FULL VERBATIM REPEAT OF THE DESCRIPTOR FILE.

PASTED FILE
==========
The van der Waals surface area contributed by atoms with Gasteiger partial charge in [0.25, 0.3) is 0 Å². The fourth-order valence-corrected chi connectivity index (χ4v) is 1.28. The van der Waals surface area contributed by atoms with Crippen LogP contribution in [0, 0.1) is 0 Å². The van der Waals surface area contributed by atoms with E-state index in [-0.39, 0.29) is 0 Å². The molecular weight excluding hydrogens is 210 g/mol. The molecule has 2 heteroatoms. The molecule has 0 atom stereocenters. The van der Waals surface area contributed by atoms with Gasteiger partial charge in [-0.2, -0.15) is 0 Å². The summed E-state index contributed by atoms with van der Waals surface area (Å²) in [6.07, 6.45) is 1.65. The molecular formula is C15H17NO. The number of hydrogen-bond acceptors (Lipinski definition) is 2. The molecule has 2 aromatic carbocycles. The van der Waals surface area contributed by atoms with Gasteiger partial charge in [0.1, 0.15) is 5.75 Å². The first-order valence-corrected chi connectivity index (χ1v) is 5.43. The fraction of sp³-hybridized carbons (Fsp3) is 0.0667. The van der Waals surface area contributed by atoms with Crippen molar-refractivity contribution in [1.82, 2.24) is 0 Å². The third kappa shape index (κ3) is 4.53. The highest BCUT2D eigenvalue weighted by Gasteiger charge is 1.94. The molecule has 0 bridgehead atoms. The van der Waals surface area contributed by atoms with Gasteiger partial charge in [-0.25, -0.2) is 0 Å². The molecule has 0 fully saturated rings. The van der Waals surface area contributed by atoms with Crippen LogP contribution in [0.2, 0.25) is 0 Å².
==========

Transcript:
The van der Waals surface area contributed by atoms with Gasteiger partial charge in [0.25, 0.3) is 0 Å². The fourth-order valence-corrected chi connectivity index (χ4v) is 1.28. The van der Waals surface area contributed by atoms with Crippen LogP contribution in [0, 0.1) is 0 Å². The van der Waals surface area contributed by atoms with E-state index in [-0.39, 0.29) is 0 Å². The molecular weight excluding hydrogens is 210 g/mol. The molecule has 2 heteroatoms. The molecule has 0 atom stereocenters. The van der Waals surface area contributed by atoms with Gasteiger partial charge in [-0.2, -0.15) is 0 Å². The summed E-state index contributed by atoms with van der Waals surface area (Å²) in [6.07, 6.45) is 1.65. The molecular formula is C15H17NO. The number of hydrogen-bond acceptors (Lipinski definition) is 2. The molecule has 2 aromatic carbocycles. The van der Waals surface area contributed by atoms with Gasteiger partial charge in [0.1, 0.15) is 5.75 Å². The first-order valence-corrected chi connectivity index (χ1v) is 5.43. The fraction of sp³-hybridized carbons (Fsp3) is 0.0667. The van der Waals surface area contributed by atoms with Crippen molar-refractivity contribution in [1.82, 2.24) is 0 Å². The third kappa shape index (κ3) is 4.53. The highest BCUT2D eigenvalue weighted by Gasteiger charge is 1.94. The molecule has 0 bridgehead atoms. The van der Waals surface area contributed by atoms with Gasteiger partial charge in [-0.25, -0.2) is 0 Å². The molecule has 0 fully saturated rings. The van der Waals surface area contributed by atoms with Crippen LogP contribution in [0.2, 0.25) is 0 Å².